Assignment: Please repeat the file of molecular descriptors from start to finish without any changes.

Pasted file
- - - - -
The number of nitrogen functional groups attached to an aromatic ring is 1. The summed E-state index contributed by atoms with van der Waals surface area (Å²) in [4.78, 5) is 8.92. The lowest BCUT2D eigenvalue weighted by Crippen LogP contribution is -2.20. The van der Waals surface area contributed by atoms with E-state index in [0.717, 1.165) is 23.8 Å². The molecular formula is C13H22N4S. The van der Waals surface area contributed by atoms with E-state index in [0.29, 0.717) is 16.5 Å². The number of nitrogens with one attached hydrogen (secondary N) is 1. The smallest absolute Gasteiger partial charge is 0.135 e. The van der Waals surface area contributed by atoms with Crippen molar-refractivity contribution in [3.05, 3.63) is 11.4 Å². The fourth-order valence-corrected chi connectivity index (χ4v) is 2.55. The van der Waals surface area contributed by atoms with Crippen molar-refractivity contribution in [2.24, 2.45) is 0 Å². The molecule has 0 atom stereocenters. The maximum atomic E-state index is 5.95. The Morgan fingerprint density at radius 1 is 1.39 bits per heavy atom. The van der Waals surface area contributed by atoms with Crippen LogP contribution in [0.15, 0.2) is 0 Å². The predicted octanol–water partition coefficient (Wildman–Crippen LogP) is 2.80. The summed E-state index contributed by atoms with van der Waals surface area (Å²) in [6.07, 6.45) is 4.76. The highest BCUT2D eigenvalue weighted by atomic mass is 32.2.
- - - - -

The number of nitrogen functional groups attached to an aromatic ring is 1. The summed E-state index contributed by atoms with van der Waals surface area (Å²) in [4.78, 5) is 8.92. The lowest BCUT2D eigenvalue weighted by Crippen LogP contribution is -2.20. The van der Waals surface area contributed by atoms with E-state index in [0.717, 1.165) is 23.8 Å². The molecular formula is C13H22N4S. The van der Waals surface area contributed by atoms with E-state index in [0.29, 0.717) is 16.5 Å². The number of nitrogens with one attached hydrogen (secondary N) is 1. The smallest absolute Gasteiger partial charge is 0.135 e. The van der Waals surface area contributed by atoms with Crippen molar-refractivity contribution in [3.05, 3.63) is 11.4 Å². The fourth-order valence-corrected chi connectivity index (χ4v) is 2.55. The van der Waals surface area contributed by atoms with Crippen molar-refractivity contribution in [2.24, 2.45) is 0 Å². The molecule has 0 atom stereocenters. The maximum atomic E-state index is 5.95. The Morgan fingerprint density at radius 1 is 1.39 bits per heavy atom. The van der Waals surface area contributed by atoms with Crippen LogP contribution in [0.15, 0.2) is 0 Å². The predicted octanol–water partition coefficient (Wildman–Crippen LogP) is 2.80. The summed E-state index contributed by atoms with van der Waals surface area (Å²) in [6.07, 6.45) is 4.76. The highest BCUT2D eigenvalue weighted by atomic mass is 32.2.